Government flacks are essential, and not just to disseminate information during emergencies like hurricanes or sewage spills. Good ones help journalists extract key, sometimes incriminating, public records from the bureaucratic maw. Whether they are called public-information officers, media-relations managers, or press agents, the best ones share some common traits: They are briskly efficient, and they understand the news business. Former Miami-Dade Communications Department director Mayco Villafaña set these standards for his staff. Anyone who observed the post-election insanity after the presidential vote witnessed Villafaña's Herculean effort to accommodate the media crush without letting that impede the important work of the elections department. As for Rhonda Barnett, she has never lost sight of the notion that public service means keeping the public interest foremost. Barnett always responds quickly and is never daunted by red tape. She also boasts a dream résumé: a master's degree in library science and a decade of experience as a television news producer in Boston and South Florida, picking up four Emmys along the way. Unfortunately politics and professionalism are uneasy bedfellows at county hall these days. Both Villafaña and Barnett were fired recently.
Milian was a voice for freedom and tolerance in a city that hasn't always understood those words. In 1976 terrorists tried to silence Milian by planting a bomb under his car. He survived the blast but lost both legs. "Six months after the bombing he walked out of a hospital on artificial legs," Milian's son Alberto noted during the eulogy to his father, who died March 15. "No warrior stood taller that day." But the bombing alone did not define Milian's life. He did that himself through word and deed, praying for a free Cuba but never accepting the notion that the goal justified employing the same tactics of fear and repression Castro uses to keep the island enslaved. In the final months of his life, his body began to fail him, but his spirit never faltered. And now, in death, his voice may at last be silenced, but his memory lives on as an inspiration.
As Grandma used to say, that Kelly Craig is a hoot. A member of the NBC 6 team since 1990, Craig cohosts the 10:00 a.m. edition of Today in South Florida with Gerri Helfman and Bob Mayer. Although it's an odd hour for a newscast, it does have its own cult following. One of the principal reasons people tune in is Craig's personality, especially her self-deprecating sense of humor. Don't misunderstand us. She still delivers the main news stories in a serious manner, but as the show progresses and the segments become a little lighter in tone, Craig begins to cut loose with Helfman, who often plays Abbott to her Costello, or Ethel to her Lucy. Craig never takes herself too seriously. And most important, she's not afraid to be herself, which is why she has such an easy time connecting with viewers.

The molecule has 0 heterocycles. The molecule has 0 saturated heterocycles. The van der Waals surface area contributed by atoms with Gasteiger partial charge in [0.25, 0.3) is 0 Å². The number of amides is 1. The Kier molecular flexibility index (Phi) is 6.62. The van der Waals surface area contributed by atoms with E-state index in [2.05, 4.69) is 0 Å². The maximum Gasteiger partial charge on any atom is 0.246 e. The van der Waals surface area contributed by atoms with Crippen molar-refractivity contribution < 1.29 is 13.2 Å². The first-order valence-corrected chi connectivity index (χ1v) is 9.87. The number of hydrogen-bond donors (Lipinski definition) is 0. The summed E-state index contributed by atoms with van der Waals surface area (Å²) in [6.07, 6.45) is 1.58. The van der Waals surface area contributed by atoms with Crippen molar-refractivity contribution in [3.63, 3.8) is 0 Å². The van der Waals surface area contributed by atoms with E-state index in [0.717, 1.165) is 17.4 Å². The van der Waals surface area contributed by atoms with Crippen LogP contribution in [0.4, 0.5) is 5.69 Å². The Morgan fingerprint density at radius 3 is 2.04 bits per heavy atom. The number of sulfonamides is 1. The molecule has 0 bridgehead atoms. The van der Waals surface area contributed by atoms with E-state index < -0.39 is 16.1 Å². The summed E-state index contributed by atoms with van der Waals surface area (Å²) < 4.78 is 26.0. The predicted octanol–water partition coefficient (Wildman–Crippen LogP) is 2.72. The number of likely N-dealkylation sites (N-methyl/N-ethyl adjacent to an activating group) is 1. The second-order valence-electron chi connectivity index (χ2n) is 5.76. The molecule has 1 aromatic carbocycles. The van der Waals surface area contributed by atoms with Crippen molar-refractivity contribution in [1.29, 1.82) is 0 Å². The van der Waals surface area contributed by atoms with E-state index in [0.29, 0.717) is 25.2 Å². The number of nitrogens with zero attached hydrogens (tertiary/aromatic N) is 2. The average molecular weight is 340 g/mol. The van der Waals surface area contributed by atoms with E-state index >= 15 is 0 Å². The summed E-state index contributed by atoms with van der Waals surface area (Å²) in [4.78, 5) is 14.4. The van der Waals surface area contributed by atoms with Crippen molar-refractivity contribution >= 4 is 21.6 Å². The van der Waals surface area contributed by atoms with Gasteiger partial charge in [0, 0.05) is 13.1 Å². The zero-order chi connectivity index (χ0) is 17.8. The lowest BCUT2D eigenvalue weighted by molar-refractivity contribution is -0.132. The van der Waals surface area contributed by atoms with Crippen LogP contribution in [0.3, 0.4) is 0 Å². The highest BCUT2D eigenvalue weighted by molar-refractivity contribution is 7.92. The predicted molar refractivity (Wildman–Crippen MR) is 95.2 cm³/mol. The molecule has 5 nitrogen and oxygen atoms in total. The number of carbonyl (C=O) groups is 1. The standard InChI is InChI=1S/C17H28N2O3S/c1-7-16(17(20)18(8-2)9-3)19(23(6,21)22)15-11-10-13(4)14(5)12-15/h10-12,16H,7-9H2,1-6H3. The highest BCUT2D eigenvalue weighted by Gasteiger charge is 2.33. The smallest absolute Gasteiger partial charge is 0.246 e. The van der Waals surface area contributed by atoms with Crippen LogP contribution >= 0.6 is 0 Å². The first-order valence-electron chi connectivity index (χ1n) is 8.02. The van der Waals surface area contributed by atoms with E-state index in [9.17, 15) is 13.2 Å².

True, we renew our licenses only once every six years, but on that fateful day (which, cruelly, comes on our birthday), most of us would rather wake up dead than confront the idea of three hours at the DMV. No more. Thanks to the forward-thinking folks at the division of driver licenses, you can now schedule an appointment at the office nearest you, usually from one day to the next. In and out in about an hour. (What, you expected better?)
What a difference a year makes. Back then Miami-Dade County was snubbing the Latin Grammys. Now Mayor Alex Penelas and Cuban American National Foundation chairman Jorge Mas Santos are rolling out the red carpet for the awards show. Why? Technically it's because a U.S. Supreme Court decision effectively nullified the county ordinance that barred groups that do business with Cuba from using county-owned facilities. But the real reason is simpler: Penelas, Mas Santos, and others in the Cuban-American community finally awakened to the fact that they were losing the public-relations battle for the hearts and minds of the American people. Rather than seeming sympathetic, Cuban Americans were viewed as intolerant, especially following the Elian Gonzalez affair. And Miami, rather than being the vaunted Capital of the Americas, was becoming increasingly isolated. Opening the doors to the Latin Grammys is the first step in a long-overdue effort to reverse that trend.

It's all in the eyes. Those deep, penetrating eyes. You just know that when Bill Kamal says it's going to rain, it will rain. Watching him, you get the feeling he isn't just predicting the weather; he actually can see the weather, the same way a psychic sees the future. How else to explain the fact that he was the youngest meteorologist in the United States to receive the American Meteorological Society Television Seal of Approval for excellence in television presentation? He has been with Channel 7 since 1994 and currently is its chief meteorologist. In his 22-year career he has earned two Emmy Awards. Personally we think he should drop the first name and just go with Kamal. But not simply Kamal. It should be KAMAL! And he should wear a big white turban. And his segments should be backed with a dramatic and mysterious soundtrack. Now that would be exciting television.

Best Of Miami®

Best Of Miami®